Nov 10th, 2020


Common Ground

  Written by: Jesse LaDousa, Chief Operating Officer

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In light of last week’s election and the corresponding aftermath that ensued (and likely will for weeks if not months to come), I have been thinking a lot about the fractured nature of the citizens of this country. Regardless of your political affiliation, we can likely all agree, that as a nation, we are deeply divided. Each side is digging in their heels more and more, leaving a great chasm in the middle where common ground used to be found.

Common ground and compromise are how things get done in government. Turns out it’s also how things get done in business, and with your spouse and your children too. We’ve somehow come to believe that all our decisions are part of some zero-sum game. I must be right; therefore, they must be wrong. My opinion is valid; therefore, their opinion is faulty.

The world has always existed with shades of grey, not pure black and white. It’s part of what makes us human and provides the opportunity to learn from each other. My personal experience navigating life isn’t comparable to anyone else. So how could I expect someone else to have the exact same viewpoints as I do?

We work with team members all over the world; with different cultures, languages, backgrounds, and experiences. Imagine how much less successful we would be if we approached our projects by telling those team members how to think, how to act, and how to do the most minute aspects of their jobs. We’d end up with sub-optimal output, unhappy team members, and unsatisfied clients.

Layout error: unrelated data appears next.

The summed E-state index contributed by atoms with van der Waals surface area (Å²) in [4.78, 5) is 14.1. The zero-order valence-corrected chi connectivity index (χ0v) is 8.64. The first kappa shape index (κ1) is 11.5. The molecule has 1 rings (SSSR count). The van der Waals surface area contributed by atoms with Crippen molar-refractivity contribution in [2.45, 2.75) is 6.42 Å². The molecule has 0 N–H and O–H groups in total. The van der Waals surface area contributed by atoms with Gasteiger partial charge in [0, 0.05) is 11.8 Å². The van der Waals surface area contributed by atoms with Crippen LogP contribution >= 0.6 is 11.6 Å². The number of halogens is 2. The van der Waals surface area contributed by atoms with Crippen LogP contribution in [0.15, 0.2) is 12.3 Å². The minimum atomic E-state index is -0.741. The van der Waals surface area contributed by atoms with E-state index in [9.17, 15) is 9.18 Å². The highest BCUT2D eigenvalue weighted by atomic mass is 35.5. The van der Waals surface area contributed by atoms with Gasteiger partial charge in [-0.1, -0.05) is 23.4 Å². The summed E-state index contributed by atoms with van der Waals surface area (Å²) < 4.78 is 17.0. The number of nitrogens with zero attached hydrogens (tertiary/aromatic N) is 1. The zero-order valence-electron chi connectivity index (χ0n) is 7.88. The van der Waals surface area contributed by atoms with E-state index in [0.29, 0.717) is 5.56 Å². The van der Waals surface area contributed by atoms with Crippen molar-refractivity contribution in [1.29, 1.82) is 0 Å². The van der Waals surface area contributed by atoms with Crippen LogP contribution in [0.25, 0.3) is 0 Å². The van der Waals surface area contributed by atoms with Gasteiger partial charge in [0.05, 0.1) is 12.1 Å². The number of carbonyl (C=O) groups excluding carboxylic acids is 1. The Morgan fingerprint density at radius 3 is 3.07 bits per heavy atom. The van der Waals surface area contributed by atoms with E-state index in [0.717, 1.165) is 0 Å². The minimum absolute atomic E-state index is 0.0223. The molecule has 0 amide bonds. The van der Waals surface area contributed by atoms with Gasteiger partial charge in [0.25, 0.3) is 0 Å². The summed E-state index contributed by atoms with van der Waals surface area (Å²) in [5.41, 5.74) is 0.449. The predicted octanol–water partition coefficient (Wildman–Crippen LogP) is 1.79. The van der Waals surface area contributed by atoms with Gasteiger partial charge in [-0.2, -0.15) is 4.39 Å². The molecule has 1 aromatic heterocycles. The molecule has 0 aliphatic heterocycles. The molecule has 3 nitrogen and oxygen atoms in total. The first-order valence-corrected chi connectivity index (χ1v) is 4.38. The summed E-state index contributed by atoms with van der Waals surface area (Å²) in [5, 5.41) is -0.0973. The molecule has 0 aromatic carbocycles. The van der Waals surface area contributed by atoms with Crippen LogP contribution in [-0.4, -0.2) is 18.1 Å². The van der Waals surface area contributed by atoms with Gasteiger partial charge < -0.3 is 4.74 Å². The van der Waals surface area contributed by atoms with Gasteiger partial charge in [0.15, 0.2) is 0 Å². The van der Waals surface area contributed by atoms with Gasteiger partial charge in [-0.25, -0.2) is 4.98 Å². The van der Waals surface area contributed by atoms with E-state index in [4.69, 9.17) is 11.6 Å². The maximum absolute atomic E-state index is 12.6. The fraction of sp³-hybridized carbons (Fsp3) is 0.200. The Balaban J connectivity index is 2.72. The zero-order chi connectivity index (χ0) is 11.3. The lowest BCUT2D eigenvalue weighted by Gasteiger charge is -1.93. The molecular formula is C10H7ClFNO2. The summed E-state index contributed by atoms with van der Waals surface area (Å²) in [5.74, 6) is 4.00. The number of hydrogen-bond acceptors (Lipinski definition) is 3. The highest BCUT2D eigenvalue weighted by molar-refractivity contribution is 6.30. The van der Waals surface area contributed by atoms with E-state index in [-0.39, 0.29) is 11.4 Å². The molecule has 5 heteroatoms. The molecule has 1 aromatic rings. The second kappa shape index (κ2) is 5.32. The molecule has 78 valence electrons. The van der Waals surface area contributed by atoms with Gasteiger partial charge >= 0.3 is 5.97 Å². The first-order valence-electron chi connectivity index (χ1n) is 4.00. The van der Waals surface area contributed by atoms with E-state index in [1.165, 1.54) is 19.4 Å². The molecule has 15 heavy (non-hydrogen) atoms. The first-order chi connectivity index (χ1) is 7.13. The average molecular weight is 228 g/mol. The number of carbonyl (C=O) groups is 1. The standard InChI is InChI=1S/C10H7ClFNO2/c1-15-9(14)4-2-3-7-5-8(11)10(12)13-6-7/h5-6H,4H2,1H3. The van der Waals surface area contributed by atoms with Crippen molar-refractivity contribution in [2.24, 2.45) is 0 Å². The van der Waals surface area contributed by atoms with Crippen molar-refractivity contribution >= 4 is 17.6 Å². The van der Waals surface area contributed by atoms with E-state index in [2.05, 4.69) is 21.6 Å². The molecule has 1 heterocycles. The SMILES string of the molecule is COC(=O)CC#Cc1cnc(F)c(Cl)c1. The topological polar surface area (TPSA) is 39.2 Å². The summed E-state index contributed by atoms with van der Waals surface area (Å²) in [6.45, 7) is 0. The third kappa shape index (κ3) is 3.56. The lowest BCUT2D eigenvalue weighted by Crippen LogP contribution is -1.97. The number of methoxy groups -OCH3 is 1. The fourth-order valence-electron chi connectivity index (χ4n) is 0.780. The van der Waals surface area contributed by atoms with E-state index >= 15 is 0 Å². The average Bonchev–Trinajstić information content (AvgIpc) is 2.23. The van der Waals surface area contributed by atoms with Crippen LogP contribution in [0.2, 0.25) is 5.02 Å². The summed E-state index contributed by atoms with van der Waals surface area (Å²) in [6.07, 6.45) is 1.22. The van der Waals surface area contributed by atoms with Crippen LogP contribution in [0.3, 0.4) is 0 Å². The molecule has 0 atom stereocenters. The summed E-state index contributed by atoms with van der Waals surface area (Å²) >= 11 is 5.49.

Instead, we embrace those differences. We listen to our teams. We learn from them and work together to modify process, drive continuous improvement, and all align on the notion that what’s best for the project is the most important thing.

There is a lot of anger, frustration, and division in our country right now. Unity won’t be easy and certainly won’t be quick. We have swung the pendulum too far to one side and bringing it back will take work, empathy, and listening to begin rebuilding trust in each other.

The first step on that journey is to put down the defenses, seek out someone with a different opinion and listen to them….really listen to them and hear why they feel the way they do. You don’t have to come away agreeing with their position, but you will be much better off because you’ll have gained some insight.

Take these skills and translate them to your teams as well. Teach your employees to actively listen to their teams and solicit input, feedback, and ideas on a daily basis. Gain insight into why a certain team member is so passionate about a subject. Take away new ideas outside of your current thinking. Find common ground, compromise, and be more successful.